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September 6, 2022 By
In June 2020, the U.S. Department of Justice (DOJ) charged Arrayit president March Schena for alleged involvement with fraudulent claims for allergy and COVID-19 testing. The charges alleged a scheme to mislead investors, commit health care fraud, and pay illegal kickbacks in connection with the submission of over $77 million in false and fraudulent claims for COVID-19 and allergy testing.
Schena, 59, engaged in a scheme to defraud Arrayit’s investors, according to court documents and evidence presented at trial. He allegedly claimed he invented revolutionary technology to test for virtually any disease using just a few drops of blood.
In a 2020 affidavit in support of the claim, Schena claimed that Sunnyvale, Calif–-based Arrayit was the only laboratory in the world offering microarray technology that can test for allergy and COVID-19 based on a drop of blood 250,000 times smaller than technology boasted by Theranos and Elizabeth Holmes, who was eventually found guilty on fraud charges.
According to a DOJ news release, Schena and a publicist claimed he was the “father of microarray technology” in meetings with investors. Additionally, he falsely stated that he was on the shortlist for the Nobel Prize. Evidence presented showed that Schena falsely represented Arrayit’s value. He told investors that Arrayit could be valued at $4.5 billion based on purported revenues of $80 million per year.
Evidence then showed that Schena failed to release Arrayit’s SEC-required financial disclosures. In doing so, he concealed that the company was on the verge of bankruptcy. Concerned investors were invited to private meetings and thrown off by false press releases and tweets saying Arrayit entered into lucrative partnerships, DOJ said.
The partnerships included companies, government agencies and public institutions. No such agreements existed or they were of minimal value, DOJ said.
Schena also orchestrated a kickback and healthcare fraud scheme, the DOJ release said. It involved submitting fraudulent claims to Medicare and private insurance for unnecessary allergy testing.
Arrayit ran allergy screening tests on every patient for 120 different allergens (ranging from hornet stings to codfish) regardless of medical necessity. To obtain blood specimens, Schena paid kickbacks to marketers in violation of the Eliminating Kickbacks in Recovery Act.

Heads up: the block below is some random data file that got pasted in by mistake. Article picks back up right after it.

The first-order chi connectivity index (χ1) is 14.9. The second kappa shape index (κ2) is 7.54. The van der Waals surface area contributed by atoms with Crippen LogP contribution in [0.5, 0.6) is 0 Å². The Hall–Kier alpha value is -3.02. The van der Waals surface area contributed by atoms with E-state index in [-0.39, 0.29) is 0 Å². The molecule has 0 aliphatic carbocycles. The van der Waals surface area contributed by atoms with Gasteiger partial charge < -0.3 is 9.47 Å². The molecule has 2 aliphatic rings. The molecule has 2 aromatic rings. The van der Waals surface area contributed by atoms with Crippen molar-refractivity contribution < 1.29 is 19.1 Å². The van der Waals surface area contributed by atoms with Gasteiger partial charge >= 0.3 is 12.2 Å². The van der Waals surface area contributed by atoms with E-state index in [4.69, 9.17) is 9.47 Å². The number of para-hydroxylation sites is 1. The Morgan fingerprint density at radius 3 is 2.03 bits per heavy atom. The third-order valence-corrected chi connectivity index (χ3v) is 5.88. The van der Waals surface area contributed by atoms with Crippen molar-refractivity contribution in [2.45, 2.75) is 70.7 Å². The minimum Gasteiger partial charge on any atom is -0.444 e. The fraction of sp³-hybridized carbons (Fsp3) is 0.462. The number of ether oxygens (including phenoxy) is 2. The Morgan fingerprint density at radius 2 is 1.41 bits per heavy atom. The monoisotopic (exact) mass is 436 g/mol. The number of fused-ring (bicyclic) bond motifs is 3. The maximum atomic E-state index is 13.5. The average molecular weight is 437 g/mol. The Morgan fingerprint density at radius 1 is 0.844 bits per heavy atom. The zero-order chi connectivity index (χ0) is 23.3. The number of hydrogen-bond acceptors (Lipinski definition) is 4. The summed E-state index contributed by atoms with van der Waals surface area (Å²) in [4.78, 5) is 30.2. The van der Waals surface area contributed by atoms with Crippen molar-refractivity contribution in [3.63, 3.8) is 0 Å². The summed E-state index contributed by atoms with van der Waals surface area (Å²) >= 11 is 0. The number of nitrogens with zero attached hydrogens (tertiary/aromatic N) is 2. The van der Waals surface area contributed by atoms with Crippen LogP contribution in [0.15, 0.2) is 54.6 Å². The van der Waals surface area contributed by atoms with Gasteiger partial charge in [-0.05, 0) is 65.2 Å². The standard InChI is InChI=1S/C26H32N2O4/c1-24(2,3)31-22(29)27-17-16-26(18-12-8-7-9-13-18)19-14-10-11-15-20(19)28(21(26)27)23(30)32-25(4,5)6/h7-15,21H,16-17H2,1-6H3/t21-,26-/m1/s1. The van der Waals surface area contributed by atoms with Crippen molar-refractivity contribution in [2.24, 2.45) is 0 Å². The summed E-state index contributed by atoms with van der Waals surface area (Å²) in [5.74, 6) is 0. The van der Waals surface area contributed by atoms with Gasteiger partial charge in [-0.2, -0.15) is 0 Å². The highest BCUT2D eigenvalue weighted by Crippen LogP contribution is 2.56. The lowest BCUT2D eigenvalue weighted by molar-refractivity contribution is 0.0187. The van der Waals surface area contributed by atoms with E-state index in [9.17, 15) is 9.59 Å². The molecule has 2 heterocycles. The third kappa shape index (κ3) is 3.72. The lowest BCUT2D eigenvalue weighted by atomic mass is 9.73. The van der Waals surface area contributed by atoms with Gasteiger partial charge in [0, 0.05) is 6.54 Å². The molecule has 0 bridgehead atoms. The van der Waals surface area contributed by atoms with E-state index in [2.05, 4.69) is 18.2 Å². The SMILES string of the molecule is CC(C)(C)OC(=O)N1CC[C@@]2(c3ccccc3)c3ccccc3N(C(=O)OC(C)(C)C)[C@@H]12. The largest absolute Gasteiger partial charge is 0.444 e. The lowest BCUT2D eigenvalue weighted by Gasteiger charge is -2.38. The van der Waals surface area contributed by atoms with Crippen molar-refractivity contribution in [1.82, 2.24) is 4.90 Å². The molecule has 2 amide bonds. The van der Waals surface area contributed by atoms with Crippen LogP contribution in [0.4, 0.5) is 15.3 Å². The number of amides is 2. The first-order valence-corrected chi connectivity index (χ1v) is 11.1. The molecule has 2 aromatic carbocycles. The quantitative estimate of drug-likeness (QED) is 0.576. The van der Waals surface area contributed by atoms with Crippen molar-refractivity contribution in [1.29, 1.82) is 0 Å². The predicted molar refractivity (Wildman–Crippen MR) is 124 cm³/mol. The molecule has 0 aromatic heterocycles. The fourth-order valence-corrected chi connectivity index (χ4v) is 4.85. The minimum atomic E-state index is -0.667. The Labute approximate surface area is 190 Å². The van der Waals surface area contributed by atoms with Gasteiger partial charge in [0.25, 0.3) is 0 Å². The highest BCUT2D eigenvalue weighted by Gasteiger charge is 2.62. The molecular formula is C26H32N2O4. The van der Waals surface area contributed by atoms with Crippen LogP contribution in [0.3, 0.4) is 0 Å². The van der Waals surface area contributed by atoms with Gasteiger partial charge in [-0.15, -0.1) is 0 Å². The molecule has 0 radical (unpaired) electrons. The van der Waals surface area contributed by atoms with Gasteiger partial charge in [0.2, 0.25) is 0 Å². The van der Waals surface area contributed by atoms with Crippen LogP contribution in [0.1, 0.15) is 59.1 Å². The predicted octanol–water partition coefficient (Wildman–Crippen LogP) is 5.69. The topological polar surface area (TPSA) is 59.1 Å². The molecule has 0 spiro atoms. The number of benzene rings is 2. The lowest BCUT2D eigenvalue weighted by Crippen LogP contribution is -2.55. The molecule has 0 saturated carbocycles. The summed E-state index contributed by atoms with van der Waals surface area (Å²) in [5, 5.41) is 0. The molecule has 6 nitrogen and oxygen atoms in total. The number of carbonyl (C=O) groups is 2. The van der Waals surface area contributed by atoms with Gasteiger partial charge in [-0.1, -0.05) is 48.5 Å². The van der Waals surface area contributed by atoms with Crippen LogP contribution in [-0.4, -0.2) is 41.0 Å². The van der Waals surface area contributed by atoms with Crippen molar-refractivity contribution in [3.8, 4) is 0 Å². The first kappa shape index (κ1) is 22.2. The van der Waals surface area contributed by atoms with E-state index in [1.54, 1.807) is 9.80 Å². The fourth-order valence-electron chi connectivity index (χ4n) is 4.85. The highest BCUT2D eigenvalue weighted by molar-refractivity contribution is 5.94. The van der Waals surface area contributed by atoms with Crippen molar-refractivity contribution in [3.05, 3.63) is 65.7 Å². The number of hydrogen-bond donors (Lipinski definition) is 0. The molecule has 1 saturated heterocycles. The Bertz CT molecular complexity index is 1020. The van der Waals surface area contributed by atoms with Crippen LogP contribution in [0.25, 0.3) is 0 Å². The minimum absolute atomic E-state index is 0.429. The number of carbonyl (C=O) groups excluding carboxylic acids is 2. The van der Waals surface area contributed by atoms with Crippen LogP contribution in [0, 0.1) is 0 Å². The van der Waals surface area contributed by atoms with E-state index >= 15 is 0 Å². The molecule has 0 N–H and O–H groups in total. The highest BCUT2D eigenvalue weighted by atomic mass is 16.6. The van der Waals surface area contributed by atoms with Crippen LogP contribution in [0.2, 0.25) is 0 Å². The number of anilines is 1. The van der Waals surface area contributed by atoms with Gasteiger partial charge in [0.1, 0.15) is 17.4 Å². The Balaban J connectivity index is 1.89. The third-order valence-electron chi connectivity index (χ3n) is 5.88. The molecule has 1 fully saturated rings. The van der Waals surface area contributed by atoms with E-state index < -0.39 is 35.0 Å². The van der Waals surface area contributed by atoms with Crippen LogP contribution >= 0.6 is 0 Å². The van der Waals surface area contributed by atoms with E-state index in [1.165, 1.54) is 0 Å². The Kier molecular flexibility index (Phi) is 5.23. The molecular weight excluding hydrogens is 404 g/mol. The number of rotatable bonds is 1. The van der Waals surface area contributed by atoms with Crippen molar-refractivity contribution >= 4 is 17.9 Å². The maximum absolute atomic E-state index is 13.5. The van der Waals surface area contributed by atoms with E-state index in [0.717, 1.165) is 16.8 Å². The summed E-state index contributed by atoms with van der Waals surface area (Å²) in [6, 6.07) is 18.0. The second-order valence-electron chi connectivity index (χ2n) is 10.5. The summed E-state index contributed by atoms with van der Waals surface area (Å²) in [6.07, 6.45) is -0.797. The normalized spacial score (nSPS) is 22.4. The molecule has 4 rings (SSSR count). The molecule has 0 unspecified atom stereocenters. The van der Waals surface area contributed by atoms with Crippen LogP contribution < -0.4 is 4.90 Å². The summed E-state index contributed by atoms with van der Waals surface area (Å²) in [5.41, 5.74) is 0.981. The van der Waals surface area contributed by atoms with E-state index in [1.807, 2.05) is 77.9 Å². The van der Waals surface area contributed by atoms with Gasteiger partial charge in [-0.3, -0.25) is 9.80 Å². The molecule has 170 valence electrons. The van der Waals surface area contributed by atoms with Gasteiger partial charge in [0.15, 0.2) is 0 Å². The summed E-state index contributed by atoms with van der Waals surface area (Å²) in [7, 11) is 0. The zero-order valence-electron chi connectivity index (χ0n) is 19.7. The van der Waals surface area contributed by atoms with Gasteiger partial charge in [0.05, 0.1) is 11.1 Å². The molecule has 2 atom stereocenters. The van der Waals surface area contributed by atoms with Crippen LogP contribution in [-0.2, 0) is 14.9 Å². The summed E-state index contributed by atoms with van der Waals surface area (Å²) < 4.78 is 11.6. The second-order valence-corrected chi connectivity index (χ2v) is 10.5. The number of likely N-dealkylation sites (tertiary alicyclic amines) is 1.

He went on to claim that the Arrayit test was highly accurate in diagnosing allergies. It was not a diagnostic test, DOJ said. Arrayit billed more per patient to Medicare for blood-based allergy testing than any other laboratory in the U.S., evidence demonstrated, and billed some commercial insurers over $10,000 per test.
Once the COVID-19 pandemic came to the fore in the spring of 2020, Schena and others allegedly claimed Arrayit could provide accurate, fast, reliable and cheap COVID-19 tests in compliance with regulations and made misrepresentations to potential investors about the test and the company’s prospects in that testing space. The scheme falsely claimed that prominent government officials, including Dr. Anthony Fauci, had mandated testing for COVID-19 and allergies at the same time and required that patients receiving the Arrayit COVID-19 test also be tested for allergies.
Schena went on to claim that the Arrayit COVID-19 test was more accurate than common PCR tests. However, the FDA had informed him that the Arrayit test was not accurate enough to receive emergency use authorization (EUA). When DOJ charged Schena in 2020, it pointed out that Arrayit’s stock price doubled in mid-march (from 20¢ per share to 40¢ per share) but Schena and others did not disclose that there were questions over the validity of its data and the accuracy of its COVID-19 test.
The conviction includes one count of conspiracy to commit health care fraud and conspiracy to commit wire fraud, two counts of health care fraud, one count of conspiracy to pay kickbacks, two counts of payment of kickbacks, and three counts of securities fraud.
Schena is scheduled to be sentenced on Jan. 30, 2023, facing a maximum penalty of 20 years imprisonment for the conspiracy to commit health care fraud and conspiracy to commit wire fraud; 10 years of imprisonment for each count of health care fraud; five years imprisonment for conspiracy to pay kickbacks; 10 years imprisonment for each count of payment of kickbacks; and 20 years imprisonment for each count of securities fraud.
U.S. District Judge Edward J. Davila will determine any sentence after considering the U.S. sentencing guidelines and other statutory factors, the DOJ said.
Filed Under: Business/Financial News, Diagnostics, Featured, Genomics/Molecular Diagnostics, Legal News, News Well
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